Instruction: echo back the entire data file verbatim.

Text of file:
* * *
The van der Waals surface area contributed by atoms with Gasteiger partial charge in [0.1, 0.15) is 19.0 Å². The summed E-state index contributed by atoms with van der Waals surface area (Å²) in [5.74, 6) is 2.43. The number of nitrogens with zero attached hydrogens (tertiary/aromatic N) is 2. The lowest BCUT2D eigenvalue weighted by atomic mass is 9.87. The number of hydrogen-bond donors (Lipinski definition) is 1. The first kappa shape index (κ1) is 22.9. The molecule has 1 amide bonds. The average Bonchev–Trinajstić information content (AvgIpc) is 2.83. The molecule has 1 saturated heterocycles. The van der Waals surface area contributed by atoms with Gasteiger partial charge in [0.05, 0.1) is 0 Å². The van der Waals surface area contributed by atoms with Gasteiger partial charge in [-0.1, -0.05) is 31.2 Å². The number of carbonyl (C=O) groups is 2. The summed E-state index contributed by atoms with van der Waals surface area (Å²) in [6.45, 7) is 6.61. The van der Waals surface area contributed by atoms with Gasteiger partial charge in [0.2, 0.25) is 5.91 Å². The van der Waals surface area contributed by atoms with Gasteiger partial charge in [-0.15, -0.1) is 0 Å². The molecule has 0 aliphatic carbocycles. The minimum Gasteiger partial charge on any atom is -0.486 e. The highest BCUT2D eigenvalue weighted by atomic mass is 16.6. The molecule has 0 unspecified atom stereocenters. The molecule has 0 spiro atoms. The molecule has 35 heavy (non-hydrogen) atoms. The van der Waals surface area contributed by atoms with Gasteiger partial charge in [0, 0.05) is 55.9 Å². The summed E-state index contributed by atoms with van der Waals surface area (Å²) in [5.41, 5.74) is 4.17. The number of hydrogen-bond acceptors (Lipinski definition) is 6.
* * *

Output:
The van der Waals surface area contributed by atoms with Gasteiger partial charge in [0.1, 0.15) is 19.0 Å². The summed E-state index contributed by atoms with van der Waals surface area (Å²) in [5.74, 6) is 2.43. The number of nitrogens with zero attached hydrogens (tertiary/aromatic N) is 2. The lowest BCUT2D eigenvalue weighted by atomic mass is 9.87. The number of hydrogen-bond donors (Lipinski definition) is 1. The first kappa shape index (κ1) is 22.9. The molecule has 1 amide bonds. The average Bonchev–Trinajstić information content (AvgIpc) is 2.83. The molecule has 1 saturated heterocycles. The van der Waals surface area contributed by atoms with Gasteiger partial charge in [0.05, 0.1) is 0 Å². The van der Waals surface area contributed by atoms with Gasteiger partial charge in [-0.1, -0.05) is 31.2 Å². The number of carbonyl (C=O) groups is 2. The summed E-state index contributed by atoms with van der Waals surface area (Å²) in [6.45, 7) is 6.61. The van der Waals surface area contributed by atoms with Gasteiger partial charge in [0.2, 0.25) is 5.91 Å². The van der Waals surface area contributed by atoms with Gasteiger partial charge in [-0.15, -0.1) is 0 Å². The molecule has 0 aliphatic carbocycles. The minimum Gasteiger partial charge on any atom is -0.486 e. The highest BCUT2D eigenvalue weighted by atomic mass is 16.6. The molecule has 0 unspecified atom stereocenters. The molecule has 0 spiro atoms. The molecule has 35 heavy (non-hydrogen) atoms. The van der Waals surface area contributed by atoms with Gasteiger partial charge in [0, 0.05) is 55.9 Å². The summed E-state index contributed by atoms with van der Waals surface area (Å²) in [5.41, 5.74) is 4.17. The number of hydrogen-bond acceptors (Lipinski definition) is 6.